By using a model based on the 2010 result in individual seats and the above circulation of votes, it is possible to see whether the votes in individual seats changed in different ways to what is happening nationally. This shows that Labour won more votes than the national circulation of votes would predict. Where UKIP did better than expected, Labour tended to do better too and to a much greater extent, probably because both parties benefitted from the collapse of a large LibDem vote. The strong correlation with UKIP doing better was with the Conservatives performing worse than expected (although the Conservatives increased their vote a little in the north east, they did not benefit from the collapse in the Lib Dem vote as they did elsewhere). In short, UKIP’s success in the north east is at the expense of the Conservatives.

To deepen this picture I looked at UKIP’s top twenty second-place seats. The picture here is that the Conservatives won less votes than the circulation of votes nationally would suggest across most of these seats and lost out particularly badly to UKIP in safe Labour seats. Labour, on the other hand was largely unaffected by UKIP in seats they held (with the odd exception, notably Hartlepool) but lost votes in Conservative held seats. Labour had only moderate loses to UKIP in areas where it was already weak.

Furthermore, the weakness of the UKIP vote is shown by the impact of Conservative campaigning. Not only does it appear that the Conservatives won waverers back from UKIP late in the campaign with its Labour-SNP “coalition of chaos message”, but in its key marginals where the party poured in huge resources and effort, the Conservatives were largely successful at minimising the votes they lost to UKIP.

What are we to understand from this? As I argued in a review of Ford and Goodwin’s book on UKIP, Revolt on the Right (see Solidarity 324) just because UKIP’s electoral base is working class (and remained so in the 2015 general election), this does not imply that the people who vote for UKIP are “Labour left-behinds.” The evidence from Labour seats in the north east suggests that these are people who have previously voted Conservative or in some cases BNP and to a lesser extent Lib Dem (it is also likely that some of these people have not voted for any party in the recent past).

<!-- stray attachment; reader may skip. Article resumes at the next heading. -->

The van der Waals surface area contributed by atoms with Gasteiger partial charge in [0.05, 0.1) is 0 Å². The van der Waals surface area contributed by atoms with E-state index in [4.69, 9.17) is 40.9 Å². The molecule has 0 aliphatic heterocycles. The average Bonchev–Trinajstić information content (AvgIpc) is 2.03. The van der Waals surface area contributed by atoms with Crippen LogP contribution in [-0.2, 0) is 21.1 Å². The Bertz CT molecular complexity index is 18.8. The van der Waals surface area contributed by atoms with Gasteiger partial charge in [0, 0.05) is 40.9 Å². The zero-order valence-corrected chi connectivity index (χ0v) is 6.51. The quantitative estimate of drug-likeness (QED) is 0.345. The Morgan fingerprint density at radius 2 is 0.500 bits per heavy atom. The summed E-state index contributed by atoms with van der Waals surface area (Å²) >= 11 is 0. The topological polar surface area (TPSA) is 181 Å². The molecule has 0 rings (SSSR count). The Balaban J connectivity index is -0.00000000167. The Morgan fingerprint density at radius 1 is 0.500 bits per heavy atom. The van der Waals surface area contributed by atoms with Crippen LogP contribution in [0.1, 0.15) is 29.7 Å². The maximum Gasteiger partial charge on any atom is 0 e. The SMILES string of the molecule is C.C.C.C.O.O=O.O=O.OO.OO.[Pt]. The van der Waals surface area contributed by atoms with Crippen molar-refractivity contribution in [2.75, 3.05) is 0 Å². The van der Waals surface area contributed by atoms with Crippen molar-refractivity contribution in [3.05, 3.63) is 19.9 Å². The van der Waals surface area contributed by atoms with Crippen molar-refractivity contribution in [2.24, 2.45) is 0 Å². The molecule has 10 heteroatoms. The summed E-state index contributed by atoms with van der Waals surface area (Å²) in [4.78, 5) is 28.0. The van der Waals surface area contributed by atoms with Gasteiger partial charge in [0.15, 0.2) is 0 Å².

It is likely that some of these people voted for the Blair’s New Labour in 1997 but subsequently peeled off. It is a fair guess that these voters do not identify with the labour movement and feel little working class solidarity, rather they see themselves as English and hard-done by. At the same time, they believe they are badly represented by the Conservatives, and probably not only on the issues of immigration and Europe.

The overall context of this is a long-term decline in Labour’s vote. With the exception of the Blair years, Labour’s vote has not been above 35 per cent since 1979. The political defeat of the Labour Party after 1979 was followed by the labour movement’s industrial defeat in the first half of the 1980s. The New Labour project put Labour back in power not through reversing these defeats, but by accepting them. Blair appealed to voters at least in part convinced by Thatcherism on that basis. Gradually in the elections in 2001, 2005 and 2010 this electoral bloc disintegrated. Those who talk of the need to win UKIP voters “back” to Labour are, in many instances, looking to rebuild this bloc.

It is possible that UKIP fortunes will fade, not only since their tendency to in-fighting will re-emerge but because the Cameron’s programme of “blue collar Conservatism” is tailor-made to appeal to UKIP voters. For the left, UKIP is part of the problem of diminished and battered working class consciousness.

Only through building the struggles and self-confidence of the working class can working-class politics be rebuilt in Britain.

• More on the sources, statistics and modelling behind this article here